Rumours of the death of Manchester United's season proved to have been overstated, as Marcus Rashford's winner saw the Red Devils overturn Manchester City at the Etihad Stadium on Sunday, reducing the gap between the sides to a point.
With that, the Red Devils are firmly back in the race for a top-four finish.
There is a long way to go for United to overhaul their rivals. While it was an exciting moment for both Rashford and United, neither should assume success is guaranteed.
United are still sixth in the table, with West Ham United's superior goal difference ensuring they held onto fifth place. There is only one goal between those two sides, United on plus-11 and West Ham on plus-12.
City's one-point advantage is effectively two because their plus-20 goal difference gives them a significant cushion on Louis van Gaal's men.
But United at least gained ground on their rivals. And Van Gaal was not short of praise for match-winner Rashford, telling Sky Sports' Geoff Shreeves: "He is a real striker, and that's why I let him stay in that position because he can make goals. But he is also an attacking point and runs the channels. I like him very much."
Then came the key caveat, with the manager adding: "But he is 18 years old, so we have to wait and see how consistent he is."
His coolness under pressure and the manner in which he has adapted to top-flight football are indicators that Rashford could be a special player with a bright future—something that has been considered a possibility for a while. When he was still in charge of the youngster, former United under-18s manager Paul McGuiness said, per the Mirror: "[Rashford] put some exciting parts of games together and we saw some exciting things."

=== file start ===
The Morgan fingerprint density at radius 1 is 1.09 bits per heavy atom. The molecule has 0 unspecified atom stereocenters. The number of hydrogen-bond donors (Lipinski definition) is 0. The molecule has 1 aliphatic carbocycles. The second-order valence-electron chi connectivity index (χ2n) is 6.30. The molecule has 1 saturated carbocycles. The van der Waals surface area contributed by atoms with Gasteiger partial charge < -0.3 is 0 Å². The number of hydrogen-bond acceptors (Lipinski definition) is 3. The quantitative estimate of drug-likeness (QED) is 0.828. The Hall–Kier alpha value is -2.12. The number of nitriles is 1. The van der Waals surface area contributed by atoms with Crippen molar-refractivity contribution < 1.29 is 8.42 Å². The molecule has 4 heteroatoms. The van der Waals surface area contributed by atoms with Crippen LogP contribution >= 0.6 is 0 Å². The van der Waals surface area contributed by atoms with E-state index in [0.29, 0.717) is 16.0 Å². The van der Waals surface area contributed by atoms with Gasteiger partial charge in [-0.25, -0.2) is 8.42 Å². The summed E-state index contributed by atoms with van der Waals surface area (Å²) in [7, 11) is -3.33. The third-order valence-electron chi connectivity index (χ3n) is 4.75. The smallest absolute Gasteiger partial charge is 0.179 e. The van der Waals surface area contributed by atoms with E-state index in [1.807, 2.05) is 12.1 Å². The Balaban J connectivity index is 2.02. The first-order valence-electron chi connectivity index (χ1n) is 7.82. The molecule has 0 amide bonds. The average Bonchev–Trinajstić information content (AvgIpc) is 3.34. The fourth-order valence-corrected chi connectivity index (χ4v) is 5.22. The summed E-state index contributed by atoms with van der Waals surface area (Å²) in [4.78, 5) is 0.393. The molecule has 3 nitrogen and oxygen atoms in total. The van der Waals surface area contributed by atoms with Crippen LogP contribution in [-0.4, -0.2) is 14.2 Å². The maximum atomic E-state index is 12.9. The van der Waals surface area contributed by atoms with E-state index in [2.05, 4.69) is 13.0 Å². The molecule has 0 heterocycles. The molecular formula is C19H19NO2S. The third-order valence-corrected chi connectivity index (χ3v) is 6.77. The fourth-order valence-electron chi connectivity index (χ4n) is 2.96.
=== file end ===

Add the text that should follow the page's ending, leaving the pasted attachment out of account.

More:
Given the 18 year-old scored a brace in each of his first two senior games for the club, everyone who follows United has seen some exciting things from him.
And just as it is important for the youngster to keep his feet on the ground and do the necessary work to ensure he can live up to his obvious potential, it is also important for United to keep their feet on the ground after Sunday's win, which means their season could still count for something.
After all, there is very little about Van Gaal's time in charge so far to suggest the Red Devils are capable of maintaining a high level of form between now and the end of the season. The manager may have drawn attention to Rashford's need for consistency, but in truth, that is something sorely lacking in the team as a whole.
While United were fairly resolute in the Manchester derby and certainly had opportunities of their own, they were fortunate to catch City in such profligate mood. The Citizens had 26 shots at David De Gea's goal, but the stopper had to make just three saves to record his clean sheet. This was in part due to some fine defending—United blocked seven shots—but City hit 16 efforts off target and one off the woodwork.
By contrast, United had just five shots, though they were unlucky not to be awarded a penalty following Martin Demichelis' physical challenge on Rashford in first-half stoppage time.
It could have been a very different story if Sergio Aguero's 65th-minute header sneaked inside the post it struck. Aguero also had an opportunity when a ball broke to him at the back post. Pretty much unmarked, he directed his header back across goal rather than aiming for the target.
On such fine margins, games—and indeed seasons—turn.
United have eight league games left to end the season on something of a high—albeit a fourth-place finish may still have been considered below par before the season began.
As things stand, that means three of their last eight games are against teams above them. The rest are against teams in the bottom half of the table—outfits that have tripped Van Gaal's side up on several occasions this season.
It is too soon for Rashford to be hailed as the future of United's attack, but there is certainly plenty of promise. It is also too soon to assert that United's season will be saved following the derby win.
There has been too little consistency to be certain of a positive outcome. Hope has been reignited, but whether it comes to fruition remains in the balance. For Rashford and United, there is a long way left to go.
All advanced statistics per WhoScored.com.